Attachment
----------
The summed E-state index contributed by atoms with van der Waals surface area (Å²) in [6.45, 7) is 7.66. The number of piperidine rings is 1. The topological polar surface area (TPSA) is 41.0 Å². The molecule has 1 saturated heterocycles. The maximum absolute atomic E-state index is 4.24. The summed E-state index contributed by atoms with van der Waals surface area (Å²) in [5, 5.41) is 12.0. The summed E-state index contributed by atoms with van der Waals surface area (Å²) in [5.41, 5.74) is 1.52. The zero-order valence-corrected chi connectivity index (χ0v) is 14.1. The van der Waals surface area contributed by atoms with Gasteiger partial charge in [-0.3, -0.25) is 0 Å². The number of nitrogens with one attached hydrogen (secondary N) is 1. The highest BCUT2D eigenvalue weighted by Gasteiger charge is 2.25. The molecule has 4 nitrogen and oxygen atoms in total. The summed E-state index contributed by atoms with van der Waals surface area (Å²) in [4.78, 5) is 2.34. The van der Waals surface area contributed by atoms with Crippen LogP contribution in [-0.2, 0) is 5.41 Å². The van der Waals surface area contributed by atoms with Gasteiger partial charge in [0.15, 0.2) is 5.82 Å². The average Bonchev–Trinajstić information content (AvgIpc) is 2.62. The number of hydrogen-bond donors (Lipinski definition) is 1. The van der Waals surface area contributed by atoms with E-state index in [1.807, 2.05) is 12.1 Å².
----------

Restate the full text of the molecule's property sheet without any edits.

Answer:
The summed E-state index contributed by atoms with van der Waals surface area (Å²) in [6.45, 7) is 7.66. The number of piperidine rings is 1. The topological polar surface area (TPSA) is 41.0 Å². The molecule has 1 saturated heterocycles. The maximum absolute atomic E-state index is 4.24. The summed E-state index contributed by atoms with van der Waals surface area (Å²) in [5, 5.41) is 12.0. The summed E-state index contributed by atoms with van der Waals surface area (Å²) in [5.41, 5.74) is 1.52. The zero-order valence-corrected chi connectivity index (χ0v) is 14.1. The van der Waals surface area contributed by atoms with Gasteiger partial charge in [-0.3, -0.25) is 0 Å². The number of nitrogens with one attached hydrogen (secondary N) is 1. The highest BCUT2D eigenvalue weighted by Gasteiger charge is 2.25. The molecule has 4 nitrogen and oxygen atoms in total. The summed E-state index contributed by atoms with van der Waals surface area (Å²) in [4.78, 5) is 2.34. The van der Waals surface area contributed by atoms with Crippen LogP contribution in [-0.2, 0) is 5.41 Å². The van der Waals surface area contributed by atoms with Gasteiger partial charge in [0.15, 0.2) is 5.82 Å². The average Bonchev–Trinajstić information content (AvgIpc) is 2.62. The number of hydrogen-bond donors (Lipinski definition) is 1. The van der Waals surface area contributed by atoms with E-state index in [1.807, 2.05) is 12.1 Å².